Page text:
Oral Health and Tooth Brushing for Children with Special Needs

Kevin Boyd, DDS, and Janet Pannaralla, DDSKevin Boyd, DDS, and Janet Pannaralla, DDS

Poor oral health in young children can cause pain, infection and lead to problems associated with eating, speaking, sleeping, breathing and learning. In fact, poor oral health affects children in the U.S. more than any other chronic disease. However, these problems can be accentuated in children with special needs.

Children with special needs may be at a higher risk for dental problems for various reasons: required medications can sometimes be harmful to dental health, some children are prescribed soft diets which also can lead to dental problems, others may have physical limitations that make it difficult to carry out dental hygiene practices such as brushing and flossing. Finally, poorly developed teeth and jaws can lead to mouth breathing, a common cause of oral and overall general health problems.

For these and other reasons, special needs children - including those with physical and/or neurological disabilities - are more likely to develop gum disease, lose teeth and/or experience other oral and general health problems. Discovering a dental problem before it gets worse can become a challenge because they may not be able to communicate as other children do.

We at Dentistry for Children and Families believe that children with special needs should have equal access to every dental service that is readily available to children without disabilities. This requires dental professionals to enlist the assistance of those who observe children regularly in the home or the school, such as teachers, teacher's aides, school nurses, daycare supervisors, parents/caregivers and nannies.

Spotting problems

Teachers and school nurses are sometimes the first to identify an oral health problem in a special needs child. They may observe young children drooling frequently or snoring at naptime, or may notice children breathing through their mouths or their tongues hanging out. Children experiencing pain in their mouth may stop eating or drinking normally. They may have increased aggressive behaviors such as biting and kicking. All of these are possible signs that the child should visit a pediatric dentist, pediatrician, otolaryngologist or possibly even a sleep medicine physician.

Teaching good habits

Teaching good dental hygiene habits to special needs children can be difficult. When teaching children better oral health, or even in helping them prepare for a dental exam, the Tell-Show-Do Technique is often an effective way to achieve success.

The first step ("TELL") is to discuss a topic, such as brushing teeth, in a way the child can understand. The second step ("SHOW") is showing the child how it's done in a non-threatening way. Once the child feels comfortable with the second step, the final step ("DO") is doing the actual procedure.

While these techniques are effective in a dental office, they can also be used in an early childhood setting that includes special needs students. While the first step of the Tell-Show-Do Technique can be presented by a pediatric dentist or hygienist and teachers can be encouraged to use this technique as part of their lesson plans.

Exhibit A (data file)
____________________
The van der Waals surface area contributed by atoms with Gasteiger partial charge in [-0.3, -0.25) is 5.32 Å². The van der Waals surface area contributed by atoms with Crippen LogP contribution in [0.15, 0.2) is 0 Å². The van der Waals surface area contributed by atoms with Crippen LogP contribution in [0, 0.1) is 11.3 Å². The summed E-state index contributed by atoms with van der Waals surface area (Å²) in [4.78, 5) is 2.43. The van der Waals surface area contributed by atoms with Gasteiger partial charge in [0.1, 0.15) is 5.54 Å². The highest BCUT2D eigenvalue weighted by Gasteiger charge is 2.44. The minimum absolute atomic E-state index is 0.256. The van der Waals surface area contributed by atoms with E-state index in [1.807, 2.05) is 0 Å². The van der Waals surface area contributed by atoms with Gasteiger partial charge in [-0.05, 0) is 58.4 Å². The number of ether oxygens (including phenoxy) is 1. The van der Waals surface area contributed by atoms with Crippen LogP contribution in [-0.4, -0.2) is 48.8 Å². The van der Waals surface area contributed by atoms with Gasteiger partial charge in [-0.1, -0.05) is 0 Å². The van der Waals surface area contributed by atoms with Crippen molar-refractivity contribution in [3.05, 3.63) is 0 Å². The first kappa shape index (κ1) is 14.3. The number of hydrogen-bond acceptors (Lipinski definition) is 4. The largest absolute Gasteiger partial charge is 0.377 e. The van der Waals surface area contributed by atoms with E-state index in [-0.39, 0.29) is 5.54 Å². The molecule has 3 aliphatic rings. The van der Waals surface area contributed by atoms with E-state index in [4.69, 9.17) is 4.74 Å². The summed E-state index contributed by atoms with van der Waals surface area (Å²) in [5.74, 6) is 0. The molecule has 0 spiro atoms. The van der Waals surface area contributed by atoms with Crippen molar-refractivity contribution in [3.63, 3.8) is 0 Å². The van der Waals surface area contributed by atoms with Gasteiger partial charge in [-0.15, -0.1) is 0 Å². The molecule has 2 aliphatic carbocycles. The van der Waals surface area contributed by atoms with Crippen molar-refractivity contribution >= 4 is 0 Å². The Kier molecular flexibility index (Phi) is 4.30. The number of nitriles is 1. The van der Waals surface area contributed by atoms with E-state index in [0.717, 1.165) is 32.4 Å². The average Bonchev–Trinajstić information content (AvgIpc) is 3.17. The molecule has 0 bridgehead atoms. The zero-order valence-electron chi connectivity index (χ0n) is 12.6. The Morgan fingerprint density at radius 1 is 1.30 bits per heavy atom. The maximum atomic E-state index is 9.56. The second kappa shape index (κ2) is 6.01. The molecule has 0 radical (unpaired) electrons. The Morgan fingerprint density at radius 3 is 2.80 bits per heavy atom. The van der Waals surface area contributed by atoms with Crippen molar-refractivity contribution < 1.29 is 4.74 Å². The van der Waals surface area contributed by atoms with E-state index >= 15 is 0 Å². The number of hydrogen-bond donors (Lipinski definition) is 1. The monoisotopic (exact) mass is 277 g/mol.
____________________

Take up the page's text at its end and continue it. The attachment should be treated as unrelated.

Using a large replica mouth model can be a great way to show young students the first steps to brushing. Teachers may reinforce the brushing technique by integrating it into a daily lesson plan. For example, during math children may be taught how to count to 20 by explaining that 20 counts is how long to brush one section of teeth before moving to another. At playtime, teachers may encourage children to pretend that they are a giant tooth and that their hands are magic toothbrushes as they scratch their "tooth bodies" with their "toothbrush" fingers. Other exercises designed to strengthen fine motor skills can also help with learning how to hold a toothbrush and move their hands in an up and down motion.

Dental professionals should encourage parents and older siblings to invite younger children to watch them brush their own teeth. When it's time to start brushing, it's best to start with a very small amount (pea sized amount) of toothpaste on the toothbrush. Some children with special needs are also more sensitive to flavors so it is important to work with parents in understanding what toothpaste "flavors" their child prefers. If a child doesn't like the foaminess and or taste of toothpaste, it's ok to brush with just fluoridated tap water.

Throughout the Tell-Show-Do learning process, it's important to constantly provide positive feedback and reinforcements; this gets children engaged and eager to brush regularly. Whether the child has a special need or not, parents can reinforce proper brushing by examining areas that were not cleaned properly and showing these areas that may need to be more focused upon, especially near the gum line.

As dentists who are exclusively focused on children, we have a responsibility to prevent dental diseases and even reverse certain disease conditions that may be related to poor oral health, such as gingivitis, mouth- breathing, poor sleeping, and even attention deficit disorder (ADD), which all can be worsened by poor oral care. In order to achieve this it will require collaboration with school nurses, parents and teachers. Together, we can help young children succeed in health and in learning.

About the Author

Dr. Boyd, a board-certified pediatric dentist and Dr. Pannaralla, a child focused general dentist have a practice that specializes in the oral health of young children and those with special needs. They follow a "non-traditional" approach to provision of children's oral healthcare that is largely centered around their academic backgrounds in Biological Anthropology. For more information go to: www.dentistry4children.net.